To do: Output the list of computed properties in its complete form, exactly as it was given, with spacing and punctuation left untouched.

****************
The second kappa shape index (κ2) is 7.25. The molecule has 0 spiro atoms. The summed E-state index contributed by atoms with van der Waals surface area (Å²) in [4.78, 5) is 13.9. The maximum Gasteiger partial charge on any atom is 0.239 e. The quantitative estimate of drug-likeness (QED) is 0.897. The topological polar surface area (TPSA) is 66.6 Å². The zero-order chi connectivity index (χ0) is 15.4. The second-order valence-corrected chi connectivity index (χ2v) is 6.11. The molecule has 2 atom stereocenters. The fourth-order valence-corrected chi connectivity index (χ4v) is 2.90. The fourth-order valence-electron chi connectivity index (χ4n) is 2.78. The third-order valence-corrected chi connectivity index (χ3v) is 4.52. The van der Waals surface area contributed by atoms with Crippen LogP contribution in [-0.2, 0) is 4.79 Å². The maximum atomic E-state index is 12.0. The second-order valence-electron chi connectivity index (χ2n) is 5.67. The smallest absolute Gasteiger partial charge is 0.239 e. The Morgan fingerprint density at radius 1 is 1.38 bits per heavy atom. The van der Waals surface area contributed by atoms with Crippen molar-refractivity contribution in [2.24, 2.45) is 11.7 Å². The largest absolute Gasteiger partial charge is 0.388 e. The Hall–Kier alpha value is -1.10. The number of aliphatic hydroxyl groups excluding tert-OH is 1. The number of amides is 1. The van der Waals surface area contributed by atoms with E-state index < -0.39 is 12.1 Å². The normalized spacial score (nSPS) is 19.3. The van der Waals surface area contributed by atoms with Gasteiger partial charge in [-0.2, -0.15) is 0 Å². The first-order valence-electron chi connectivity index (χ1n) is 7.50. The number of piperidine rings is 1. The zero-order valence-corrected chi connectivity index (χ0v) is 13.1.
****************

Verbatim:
The second kappa shape index (κ2) is 7.25. The molecule has 0 spiro atoms. The summed E-state index contributed by atoms with van der Waals surface area (Å²) in [4.78, 5) is 13.9. The maximum Gasteiger partial charge on any atom is 0.239 e. The quantitative estimate of drug-likeness (QED) is 0.897. The topological polar surface area (TPSA) is 66.6 Å². The zero-order chi connectivity index (χ0) is 15.4. The second-order valence-corrected chi connectivity index (χ2v) is 6.11. The molecule has 2 atom stereocenters. The fourth-order valence-corrected chi connectivity index (χ4v) is 2.90. The fourth-order valence-electron chi connectivity index (χ4n) is 2.78. The third-order valence-corrected chi connectivity index (χ3v) is 4.52. The van der Waals surface area contributed by atoms with Crippen LogP contribution in [-0.2, 0) is 4.79 Å². The maximum atomic E-state index is 12.0. The second-order valence-electron chi connectivity index (χ2n) is 5.67. The smallest absolute Gasteiger partial charge is 0.239 e. The Morgan fingerprint density at radius 1 is 1.38 bits per heavy atom. The van der Waals surface area contributed by atoms with Crippen molar-refractivity contribution in [2.24, 2.45) is 11.7 Å². The largest absolute Gasteiger partial charge is 0.388 e. The Hall–Kier alpha value is -1.10. The number of aliphatic hydroxyl groups excluding tert-OH is 1. The number of amides is 1. The van der Waals surface area contributed by atoms with E-state index < -0.39 is 12.1 Å². The normalized spacial score (nSPS) is 19.3. The van der Waals surface area contributed by atoms with Gasteiger partial charge in [-0.2, -0.15) is 0 Å². The first-order valence-electron chi connectivity index (χ1n) is 7.50. The number of piperidine rings is 1. The zero-order valence-corrected chi connectivity index (χ0v) is 13.1.